The judge also agreed with Snowden J in Property Alliance Ltd v Royal Bank of Scotland Plc, that factual information communicated by a lawyer to his client, either in conjunction with the provision of legal advice, or so as to enable the client to take a fully informed decision as to what to do and what further advice to obtain, should be privileged. As a result, she concluded that the Factual Updates were protected by legal advice privilege.
The judge found that the Communications with a Legally Qualified Businessman were not protected since the person in question was acting as a ‘man of business’ rather than wearing his legal spectacles.
|Category of document||Privilege claimed||Result|
|Interview Notes||Litigation privilege (LP) and legal advice privilege (LAP)||NOT LP: litigation not reasonably in prospect and not dominant purpose
NOT LAP: not with client
|Accountants' Reports||LP||NOT LP: litigation not dominant purpose|
|Factual Updates||LP and LAP||NOT LP: litigation not reasonably in prospect and not dominant purpose
LAP: part of continuum of communications
|Accountants' Reports||LP||NOT LP: litigation not dominant purpose|
|Communications with a Legally Qualified Businessman||LAP||NOT LAP: acting as a man of business not a lawyer
Impact of ENRC privilege ruling
This decision does not mean that parties can no longer obtain legal advice in the context of an internal investigation. Communications between a lawyer and a client for the purposes of legal advice continue to be protected. But the combination of the judge’s confirmation that fact-finding communications between a lawyer and anyone other than the true client are not privileged with her findings on when litigation can be said to be in contemplation in a criminal context, make it difficult for parties or their lawyers to claim privilege over factual enquiries necessary to allow that advice to be given. Those facts will often be known only to individuals within a client organisation who are not authorised to seek or obtain advice and are therefore not the true client.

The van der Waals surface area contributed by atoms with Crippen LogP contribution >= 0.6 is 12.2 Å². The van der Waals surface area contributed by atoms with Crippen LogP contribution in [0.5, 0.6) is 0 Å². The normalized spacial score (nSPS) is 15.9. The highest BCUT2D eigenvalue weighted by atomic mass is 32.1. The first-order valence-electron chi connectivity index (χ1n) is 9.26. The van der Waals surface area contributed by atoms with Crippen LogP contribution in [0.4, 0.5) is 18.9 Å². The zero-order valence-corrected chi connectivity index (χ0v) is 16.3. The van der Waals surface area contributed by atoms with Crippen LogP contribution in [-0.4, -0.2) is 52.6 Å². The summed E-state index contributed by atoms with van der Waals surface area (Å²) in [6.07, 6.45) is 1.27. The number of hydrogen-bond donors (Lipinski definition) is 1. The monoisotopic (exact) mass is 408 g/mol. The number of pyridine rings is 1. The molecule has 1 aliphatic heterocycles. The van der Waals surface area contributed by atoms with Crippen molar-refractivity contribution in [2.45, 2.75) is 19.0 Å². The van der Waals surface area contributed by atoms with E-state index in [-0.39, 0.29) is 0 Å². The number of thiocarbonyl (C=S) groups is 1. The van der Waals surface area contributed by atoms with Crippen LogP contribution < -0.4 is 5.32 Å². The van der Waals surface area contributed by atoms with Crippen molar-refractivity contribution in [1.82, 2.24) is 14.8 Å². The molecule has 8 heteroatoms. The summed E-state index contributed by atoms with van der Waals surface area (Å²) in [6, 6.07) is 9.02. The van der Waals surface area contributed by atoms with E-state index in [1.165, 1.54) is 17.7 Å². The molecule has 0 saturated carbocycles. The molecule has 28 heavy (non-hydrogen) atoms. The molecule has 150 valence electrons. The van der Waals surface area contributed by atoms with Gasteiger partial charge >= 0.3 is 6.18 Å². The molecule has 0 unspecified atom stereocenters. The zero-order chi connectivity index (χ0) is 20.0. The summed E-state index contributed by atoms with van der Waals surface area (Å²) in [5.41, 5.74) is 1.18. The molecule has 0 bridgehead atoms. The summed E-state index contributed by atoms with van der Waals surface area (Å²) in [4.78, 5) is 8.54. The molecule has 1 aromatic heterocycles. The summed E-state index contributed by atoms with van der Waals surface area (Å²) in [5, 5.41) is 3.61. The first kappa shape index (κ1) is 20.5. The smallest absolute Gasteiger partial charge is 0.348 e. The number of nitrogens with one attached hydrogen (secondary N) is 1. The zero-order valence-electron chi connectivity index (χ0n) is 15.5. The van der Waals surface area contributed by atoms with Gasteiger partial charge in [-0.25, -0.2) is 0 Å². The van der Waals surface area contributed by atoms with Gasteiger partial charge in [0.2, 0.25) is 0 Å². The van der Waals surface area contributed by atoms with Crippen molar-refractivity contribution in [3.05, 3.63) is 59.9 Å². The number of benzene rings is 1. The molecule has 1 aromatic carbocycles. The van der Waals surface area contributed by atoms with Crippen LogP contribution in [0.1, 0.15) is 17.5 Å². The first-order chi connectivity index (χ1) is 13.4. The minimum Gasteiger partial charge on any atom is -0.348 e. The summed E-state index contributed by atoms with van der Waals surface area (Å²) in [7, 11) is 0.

The judge’s decision means that particular care must be taken over communications involving so-called “third parties”, including individuals within a client organisation who are not authorised to seek or obtain legal advice, in circumstances where an investigation is carried out to establish whether allegations can be substantiated.
And, even where litigation can be said to be in contemplation, in order for a claim to privilege to succeed, the documents in question must be produced for the dominant purpose of the conduct (including settlement) of the litigation, rather than avoiding litigation or with a view to being shown to an adversary (although the distinction between settling and avoiding litigation in this context is at best difficult to discern).
The judge’s observation about the difference between criminal proceedings and civil litigation suggests that this decision should not change the current understanding of when litigation can be said to be in contemplation in ordinary civil proceedings (although it may have an impact on the analysis in relation to any attempt to avoid litigation). But it does imply that litigation privilege is going to be more difficult to claim in other criminal contexts. The judge’s reasoning also appears to produce the rather incongruous result that a company threatened with civil proceedings in relation to allegations of misconduct can investigate them protected by litigation privilege (provided the dominant purpose test is met), but a company under criminal investigation for those same allegations cannot.
The procedures and decision making processes in regulatory investigations (eg Financial Conduct Authority (FCA) or Competition and Markets Authority investigations) are not the same as those in SFO investigations. The judge’s rationale for refusing a claim to privilege in this case does not therefore necessarily apply in the context of a regulatory investigation. In an FCA context, for example, the lower burden of proof and broad nature of the FCA Principles for Businesses may be distinguishing factors. Ultimately, each case will need to be considered on its facts to determine whether a claim to privilege might succeed, including (a) when the regulatory process in question can be said to become adversarial and (b) when that adversarial process can be said to have been in contemplation in that particular case.
September 2018 Update: ENRC successfully appealed this High Court ruling in the Court of Appeal. Please see our article on the appeal.
This article, and any further developments in this area, will appear in the Allen & Overy Litigation and Dispute Resolution Review, a monthly publication. For more information on how to subscribe to this publication please contact Amy Edwards at email@example.com